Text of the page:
I am there the night before she marries Teddy. She spends the night crying, running her hands softly over her stomach, imagining the life growing inside. She wonders if her baby will have his eyes—if her baby will have his smile, will have his floppy hair, his laugh. She wonders if their baby will have his demons. She tosses and turns in her bed, thinking about what vows she can possibly say to Teddy without lying; she wonders if her baby will have her cowardice.

He is at a sober living house, sitting on the edge of the bed, gripping the bedframe, his knuckles turning white. Someone knocks at the door, starts to open it, and he screams "Get the fuck out!" He thinks about her, wonders if Teddy will make her happy, wonders if she told him that same story; he wonders if Teddy will take the time to count her freckles the way Deacon did, sometimes with his mouth, sometimes with his fingers. He wonders if he will keep a running tab in his memory so he never gives the same count twice.

Teddy doesn't know about the freckles, she never told him, and she never will; her baby will be only the best things of them.

I don't whisper this time, I shout: You will weather this storm.

. . .

I am on the porch the night she comes to him, telling him "I love you. That has just never not been true."

I watch him find out about the baby—who is no longer a baby—I watch him pour twelve years of sobriety into a glass and drink it down, down, down.

I see the car roll over, and over, and over again, settling in a ditch. I watch him call her baby and pull her out, willing her to live, to wake up, to breathe.

I am with her in the hospital when she wakes up, when she recognizes her family, when she tells her father she's only interested in moving forward.

I watch them pretend to let each other go, knowing the truth: they can't.

I watch her choose Luke everywhere but her heart, until she finally, finally doesn't.

I am there at the cabin—I see her slap her hand across his face, and fall into his arms. I know what he's afraid of. I know he has nothing to fear.

Because I watch him live.

. . .

I don't want you to get the wrong impression about me. There are things you can change—if there weren't, these two wouldn't have blown this thing between them all to hell so many times.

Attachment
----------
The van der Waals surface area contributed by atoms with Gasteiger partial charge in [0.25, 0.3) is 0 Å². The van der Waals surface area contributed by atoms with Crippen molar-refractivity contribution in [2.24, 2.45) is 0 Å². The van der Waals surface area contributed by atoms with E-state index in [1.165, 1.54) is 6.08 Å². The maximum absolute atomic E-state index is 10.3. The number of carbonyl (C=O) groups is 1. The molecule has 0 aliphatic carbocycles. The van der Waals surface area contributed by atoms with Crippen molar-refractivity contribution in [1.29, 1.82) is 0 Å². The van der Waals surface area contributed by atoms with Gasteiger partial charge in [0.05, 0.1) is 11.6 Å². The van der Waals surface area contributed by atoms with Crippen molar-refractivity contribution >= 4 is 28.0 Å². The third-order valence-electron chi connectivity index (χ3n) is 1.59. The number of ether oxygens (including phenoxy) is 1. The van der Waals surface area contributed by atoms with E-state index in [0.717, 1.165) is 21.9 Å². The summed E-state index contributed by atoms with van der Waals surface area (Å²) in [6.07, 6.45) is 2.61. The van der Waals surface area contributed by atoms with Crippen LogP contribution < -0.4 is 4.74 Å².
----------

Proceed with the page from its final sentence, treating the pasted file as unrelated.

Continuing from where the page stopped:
I don't have much of a job really, I just watch. But, with Rayna Jaymes and Deacon Claybourne, watching felt like a job, particularly in the early days; watching was enough. It still is.

I watched them dance at their wedding, her hair swept to the side as they moved slowly together, gently rocking back and forth. It's the smallest thing, but for how many years it's taken to get here. When he carried her over that threshold into the cabin, years of baggage came off them in waves. Some remained, of course, as it does, but they will shed that too, in time. They will weather the storms-and I? I will continue to watch.

I know I will watch them dance at their daughters' weddings; they will like one of the husbands very much, and the other will grow on them bit by bit, until they can't remember what they didn't like about him to begin with. I know I will watch them welcome their first grandchild, then their second, their third, and finally their fourth, the only boy. I know Deacon will almost drink one time, on the twelfth anniversary of Beverly's death—he'll pour a glass, and then dump the bottle. I know Rayna will age gracefully, that her sixty-five will look at least eleven years younger. She'll wear her hair long, even after she lets it grow grey, enjoying the feel of Deacon's fingers running through it.

I know when he can no longer play the guitar, he will hum the music she sings to. Sometimes, when he harmonizes with her, she will feel seventeen again, she'll be looking at the nineteen year old boy she fell so madly in love with. They will think frequently about the many roads that led them to their porch, where they sip lemonade in the evenings, talking about their grandchildren, the weather, their daughters, and their first and last tour together.

I know they will still kiss each other passionately, even as their faces and bodies change. I know Rayna will never grow tired of feeling Deacon's rough hand in her own; I know Deacon will never grow tired of counting her freckles, even when the freckles have companions better known as age-spots.

I know he will never give the same count twice.

If the mythology is deep, doctor—and it is—there is only one thing to blame: Fate. That bastard, that son-of-a-bitch, that beautiful thing that brought these two here—that knows exactly where they've been, and knows exactly where they're going.


A/N: As you'll undoubtedly notice, the ending (with what Fate will watch) completely goes into AU (and on purpose). This also ends up in a bit nicer of a package than I'm used to writing, perhaps bordering on cheesy-I'd apologize for that, but I think it's just what I need right now, so I can't actually be sorry.